authorities predictably respond to panic with massive money creation more quickly and more precisely than three years ago. It has

already begun. There will be no Lehman moment this time. The next challenge will not be deflation but its opposite, and we believe

gold will reach levels that cannot easily be imagined.

Will gold equities finally begin to follow the gold price and separate from other equities? We think this may in fact prove to be an

important inflection point for gold stocks. Institutional investors are hugely underweight gold in their portfolios. We believe that they

may now find undervalued gold shares to be irresistibly attractive."

Link to comment
Share on other sites

Isnt Bernanke a Friedmanite?

 

Keynes was a genius inmo....

QE in my opinion has nothing to do with Keynes.

 

Myth, Keynes set the precedent for fiat money, without Keynes doctrine spreading like a virus throughout academia the concept of QE would not even exist in it's present form.

 

LOL so much wrong packed into so few words.

 

Fiat money predates Keynes by several centuries.

 

QE programs (nearly all monetary policy really) is more a result of Monetarists like Milton Friedman, not Keynes.  Quick quiz:  What economists did Ben Bernanke jokingly apologize to on behalf of the Federal Reserve for making the Great Depression worse?

 

Although, more contemporary "New" Keynesians accept the importance of both monetary and fiscal policy as tools for stimulating economic activity.  Monetary policy is not really an important part of Keynes' work.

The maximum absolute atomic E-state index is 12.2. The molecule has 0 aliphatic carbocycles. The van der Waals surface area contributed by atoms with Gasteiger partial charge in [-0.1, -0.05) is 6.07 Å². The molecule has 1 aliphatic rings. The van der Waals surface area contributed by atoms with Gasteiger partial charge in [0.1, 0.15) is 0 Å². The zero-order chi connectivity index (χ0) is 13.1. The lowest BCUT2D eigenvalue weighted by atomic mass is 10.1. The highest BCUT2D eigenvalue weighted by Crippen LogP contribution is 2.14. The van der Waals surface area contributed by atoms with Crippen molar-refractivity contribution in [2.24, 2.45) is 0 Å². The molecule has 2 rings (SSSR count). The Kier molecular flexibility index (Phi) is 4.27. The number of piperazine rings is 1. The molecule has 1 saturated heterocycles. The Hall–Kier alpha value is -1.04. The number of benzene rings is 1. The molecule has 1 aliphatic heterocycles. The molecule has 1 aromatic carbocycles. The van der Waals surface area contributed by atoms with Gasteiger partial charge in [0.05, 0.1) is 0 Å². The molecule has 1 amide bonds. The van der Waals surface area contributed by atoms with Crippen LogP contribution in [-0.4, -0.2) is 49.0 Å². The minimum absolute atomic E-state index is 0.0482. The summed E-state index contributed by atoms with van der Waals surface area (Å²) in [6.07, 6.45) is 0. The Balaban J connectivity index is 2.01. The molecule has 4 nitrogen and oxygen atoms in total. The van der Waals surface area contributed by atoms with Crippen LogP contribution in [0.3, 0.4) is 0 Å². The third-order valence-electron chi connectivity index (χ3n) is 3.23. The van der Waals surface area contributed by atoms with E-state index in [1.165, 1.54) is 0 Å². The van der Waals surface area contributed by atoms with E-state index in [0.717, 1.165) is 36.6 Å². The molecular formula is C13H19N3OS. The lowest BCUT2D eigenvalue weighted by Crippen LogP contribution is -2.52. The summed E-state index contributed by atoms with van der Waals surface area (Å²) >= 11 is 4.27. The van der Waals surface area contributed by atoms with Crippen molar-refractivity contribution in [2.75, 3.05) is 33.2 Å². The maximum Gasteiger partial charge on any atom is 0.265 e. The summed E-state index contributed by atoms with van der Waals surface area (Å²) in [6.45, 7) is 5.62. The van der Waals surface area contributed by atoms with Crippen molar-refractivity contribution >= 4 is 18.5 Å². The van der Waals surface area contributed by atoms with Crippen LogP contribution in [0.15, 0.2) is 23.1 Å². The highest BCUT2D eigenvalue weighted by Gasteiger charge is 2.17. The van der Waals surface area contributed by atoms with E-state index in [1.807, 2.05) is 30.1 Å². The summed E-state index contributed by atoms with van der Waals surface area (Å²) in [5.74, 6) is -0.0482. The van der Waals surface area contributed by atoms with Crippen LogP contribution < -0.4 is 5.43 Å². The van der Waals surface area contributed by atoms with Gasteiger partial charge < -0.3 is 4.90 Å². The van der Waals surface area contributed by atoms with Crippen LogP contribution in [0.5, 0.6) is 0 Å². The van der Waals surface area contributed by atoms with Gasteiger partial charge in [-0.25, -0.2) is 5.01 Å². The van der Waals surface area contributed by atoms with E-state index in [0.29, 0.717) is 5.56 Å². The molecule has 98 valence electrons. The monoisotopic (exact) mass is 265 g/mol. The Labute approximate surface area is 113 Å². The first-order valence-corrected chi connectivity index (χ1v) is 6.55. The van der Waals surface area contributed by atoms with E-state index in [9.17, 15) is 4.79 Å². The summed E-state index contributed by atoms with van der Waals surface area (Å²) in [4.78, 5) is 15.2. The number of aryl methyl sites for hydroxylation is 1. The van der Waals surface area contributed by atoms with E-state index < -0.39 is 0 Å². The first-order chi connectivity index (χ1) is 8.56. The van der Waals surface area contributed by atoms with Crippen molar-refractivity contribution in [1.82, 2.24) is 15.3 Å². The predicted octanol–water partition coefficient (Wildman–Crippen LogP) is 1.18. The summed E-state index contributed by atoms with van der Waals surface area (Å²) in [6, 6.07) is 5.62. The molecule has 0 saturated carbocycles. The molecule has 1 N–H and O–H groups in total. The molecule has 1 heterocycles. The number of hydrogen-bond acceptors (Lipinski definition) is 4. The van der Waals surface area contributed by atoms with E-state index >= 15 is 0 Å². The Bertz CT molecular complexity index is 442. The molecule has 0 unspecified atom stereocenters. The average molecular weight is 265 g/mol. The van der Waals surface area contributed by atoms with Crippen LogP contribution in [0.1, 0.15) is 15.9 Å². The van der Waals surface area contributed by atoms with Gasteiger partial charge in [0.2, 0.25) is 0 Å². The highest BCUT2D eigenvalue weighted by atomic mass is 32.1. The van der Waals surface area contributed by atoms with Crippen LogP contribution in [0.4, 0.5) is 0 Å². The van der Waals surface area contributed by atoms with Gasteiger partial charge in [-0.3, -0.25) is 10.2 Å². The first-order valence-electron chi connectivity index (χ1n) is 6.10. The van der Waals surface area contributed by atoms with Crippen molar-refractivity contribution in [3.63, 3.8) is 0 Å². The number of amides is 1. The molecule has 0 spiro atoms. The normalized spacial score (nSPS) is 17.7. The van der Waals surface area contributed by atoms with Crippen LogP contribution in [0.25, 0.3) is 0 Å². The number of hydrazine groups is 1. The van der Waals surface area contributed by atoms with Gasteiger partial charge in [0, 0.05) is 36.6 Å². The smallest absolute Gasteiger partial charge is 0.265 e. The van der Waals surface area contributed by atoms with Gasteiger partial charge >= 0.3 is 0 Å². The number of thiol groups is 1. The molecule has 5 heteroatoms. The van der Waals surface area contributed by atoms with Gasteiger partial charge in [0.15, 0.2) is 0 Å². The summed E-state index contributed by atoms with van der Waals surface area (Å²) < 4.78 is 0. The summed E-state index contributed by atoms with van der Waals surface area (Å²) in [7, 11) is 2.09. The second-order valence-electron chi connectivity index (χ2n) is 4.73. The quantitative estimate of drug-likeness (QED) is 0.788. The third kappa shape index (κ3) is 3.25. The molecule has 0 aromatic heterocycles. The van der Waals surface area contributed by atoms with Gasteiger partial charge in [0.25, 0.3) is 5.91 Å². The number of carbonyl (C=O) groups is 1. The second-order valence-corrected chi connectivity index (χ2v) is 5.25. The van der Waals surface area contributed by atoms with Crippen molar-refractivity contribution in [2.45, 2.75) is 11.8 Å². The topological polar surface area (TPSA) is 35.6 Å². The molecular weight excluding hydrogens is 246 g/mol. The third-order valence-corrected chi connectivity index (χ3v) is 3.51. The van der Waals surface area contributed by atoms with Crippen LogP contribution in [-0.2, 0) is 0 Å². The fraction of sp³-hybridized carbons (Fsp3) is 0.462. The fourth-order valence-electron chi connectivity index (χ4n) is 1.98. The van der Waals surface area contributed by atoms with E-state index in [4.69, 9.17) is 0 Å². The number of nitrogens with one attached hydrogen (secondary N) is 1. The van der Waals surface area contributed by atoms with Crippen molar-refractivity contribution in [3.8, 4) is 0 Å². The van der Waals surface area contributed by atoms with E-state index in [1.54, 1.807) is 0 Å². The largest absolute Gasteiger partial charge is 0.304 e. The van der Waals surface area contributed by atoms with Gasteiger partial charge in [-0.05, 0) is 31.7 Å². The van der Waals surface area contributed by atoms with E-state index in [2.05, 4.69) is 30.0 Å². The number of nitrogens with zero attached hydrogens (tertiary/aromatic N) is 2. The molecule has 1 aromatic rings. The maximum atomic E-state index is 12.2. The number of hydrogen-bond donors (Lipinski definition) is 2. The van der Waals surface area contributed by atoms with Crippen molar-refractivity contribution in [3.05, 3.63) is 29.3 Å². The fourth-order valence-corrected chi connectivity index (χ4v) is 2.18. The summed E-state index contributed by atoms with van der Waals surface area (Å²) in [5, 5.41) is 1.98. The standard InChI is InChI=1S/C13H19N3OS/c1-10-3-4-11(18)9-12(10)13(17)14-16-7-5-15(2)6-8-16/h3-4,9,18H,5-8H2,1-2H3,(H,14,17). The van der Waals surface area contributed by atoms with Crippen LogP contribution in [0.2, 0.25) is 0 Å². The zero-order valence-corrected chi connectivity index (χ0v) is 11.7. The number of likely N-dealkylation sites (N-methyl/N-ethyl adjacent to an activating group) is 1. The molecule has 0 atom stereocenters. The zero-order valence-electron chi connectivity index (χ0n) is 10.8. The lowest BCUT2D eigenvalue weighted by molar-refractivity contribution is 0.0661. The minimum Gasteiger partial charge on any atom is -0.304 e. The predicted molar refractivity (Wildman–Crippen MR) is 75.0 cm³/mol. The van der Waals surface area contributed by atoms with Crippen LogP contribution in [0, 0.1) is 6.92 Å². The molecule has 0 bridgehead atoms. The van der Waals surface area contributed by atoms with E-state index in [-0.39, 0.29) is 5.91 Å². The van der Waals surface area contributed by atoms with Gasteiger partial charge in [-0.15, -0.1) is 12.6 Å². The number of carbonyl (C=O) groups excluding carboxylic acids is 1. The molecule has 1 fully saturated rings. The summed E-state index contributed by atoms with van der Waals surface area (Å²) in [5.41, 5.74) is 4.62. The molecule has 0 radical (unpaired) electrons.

Blame Keynes for the, at best marginally effective, stimulus bill.  But, don't blame him for QE.

 

Link to comment
Share on other sites

Zarley, so much circular logic in so many sentences....

 

One of the central tenants of keynes doctrine is reducing the dependence on hard money (Barbarous relic).

 

Moreover, and this is where you are proven to be 100% wrong, under keynes policy governments have been led to believe that it was OK to run fiscal deficits which have been then subsidized by quantitative easing.

 

Hence QE is essentially subsidizing governments lack of discipline which under Keynes is necessary!

 

Don't take my word for it? Watch this video specifically around 9:00

 

http://www.bloomberg.com/video/73591226/

 

Specifically watch the last part where Mr. Mcculley says and I quote " Sovereign Governments that have the ability to run large deficits because they have a fiat currency regime need to DO IT AND DO IT WITH DISPATCH WITHOUT APOLOGY"

 

I don't disagree with you that fiat money is an invention that predates Keynes by centuries, but that is a misleading statement as Keynes was the first economist to "Successfully" rationalize the usage of fiat money in a prospering economy. Until then Fiat Money was only resorted to during despair by governments that had no other alternative.

 

You cannot seperate Keynes Doctrine from Fiat Money or QE for that matter. I will debate this with you all day if I have to but I think this post settles the argument.

Link to comment
Share on other sites

More for you:

 

MONETARY CRANKS PROMOTE FIAT MONEY

 

None of the four believed that a free market money system would allow prices, including the interest rate, to allocate capital, apart from government creation of money to assure the clearing of markets. They saw money as a government function. They did not trust the free market to provide a market-clearing monetary system under a legal system that prohibits fraud but does not allow government-created money.